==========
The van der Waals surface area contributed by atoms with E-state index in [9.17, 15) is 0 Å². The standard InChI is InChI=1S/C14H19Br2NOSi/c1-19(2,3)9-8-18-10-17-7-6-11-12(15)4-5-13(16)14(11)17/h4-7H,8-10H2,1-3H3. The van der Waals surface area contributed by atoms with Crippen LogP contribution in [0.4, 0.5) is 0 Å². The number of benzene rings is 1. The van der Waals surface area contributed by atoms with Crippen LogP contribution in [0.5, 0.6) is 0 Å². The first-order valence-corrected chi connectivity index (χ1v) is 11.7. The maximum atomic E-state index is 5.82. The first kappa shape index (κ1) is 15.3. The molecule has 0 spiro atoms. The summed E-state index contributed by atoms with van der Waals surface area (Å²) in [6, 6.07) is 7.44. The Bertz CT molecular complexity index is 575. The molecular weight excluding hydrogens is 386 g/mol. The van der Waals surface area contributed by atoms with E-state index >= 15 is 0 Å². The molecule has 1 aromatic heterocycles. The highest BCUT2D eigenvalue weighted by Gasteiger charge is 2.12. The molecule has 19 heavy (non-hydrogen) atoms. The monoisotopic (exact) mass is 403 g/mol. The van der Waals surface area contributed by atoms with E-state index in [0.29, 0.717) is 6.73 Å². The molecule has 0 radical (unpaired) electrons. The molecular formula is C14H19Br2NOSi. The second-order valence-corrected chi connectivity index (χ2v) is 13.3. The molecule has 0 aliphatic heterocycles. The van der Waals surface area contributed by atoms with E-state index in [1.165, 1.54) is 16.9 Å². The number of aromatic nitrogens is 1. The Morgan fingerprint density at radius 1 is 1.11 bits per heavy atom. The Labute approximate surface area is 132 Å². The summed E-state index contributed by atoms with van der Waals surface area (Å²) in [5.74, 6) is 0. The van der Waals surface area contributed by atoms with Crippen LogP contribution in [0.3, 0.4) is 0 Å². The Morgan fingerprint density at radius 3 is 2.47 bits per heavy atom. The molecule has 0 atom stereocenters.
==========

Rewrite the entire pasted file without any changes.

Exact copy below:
The van der Waals surface area contributed by atoms with E-state index in [9.17, 15) is 0 Å². The standard InChI is InChI=1S/C14H19Br2NOSi/c1-19(2,3)9-8-18-10-17-7-6-11-12(15)4-5-13(16)14(11)17/h4-7H,8-10H2,1-3H3. The van der Waals surface area contributed by atoms with Crippen LogP contribution in [0.4, 0.5) is 0 Å². The number of benzene rings is 1. The van der Waals surface area contributed by atoms with Crippen LogP contribution in [0.5, 0.6) is 0 Å². The first-order valence-corrected chi connectivity index (χ1v) is 11.7. The maximum atomic E-state index is 5.82. The first kappa shape index (κ1) is 15.3. The molecule has 0 spiro atoms. The summed E-state index contributed by atoms with van der Waals surface area (Å²) in [6, 6.07) is 7.44. The Bertz CT molecular complexity index is 575. The molecular weight excluding hydrogens is 386 g/mol. The van der Waals surface area contributed by atoms with E-state index >= 15 is 0 Å². The molecule has 1 aromatic heterocycles. The highest BCUT2D eigenvalue weighted by Gasteiger charge is 2.12. The molecule has 19 heavy (non-hydrogen) atoms. The monoisotopic (exact) mass is 403 g/mol. The van der Waals surface area contributed by atoms with E-state index in [0.29, 0.717) is 6.73 Å². The molecule has 0 radical (unpaired) electrons. The molecular formula is C14H19Br2NOSi. The second-order valence-corrected chi connectivity index (χ2v) is 13.3. The molecule has 0 aliphatic heterocycles. The van der Waals surface area contributed by atoms with E-state index in [1.165, 1.54) is 16.9 Å². The number of aromatic nitrogens is 1. The Morgan fingerprint density at radius 1 is 1.11 bits per heavy atom. The Labute approximate surface area is 132 Å². The summed E-state index contributed by atoms with van der Waals surface area (Å²) in [5.74, 6) is 0. The van der Waals surface area contributed by atoms with Crippen LogP contribution in [0.3, 0.4) is 0 Å². The Morgan fingerprint density at radius 3 is 2.47 bits per heavy atom. The molecule has 0 atom stereocenters.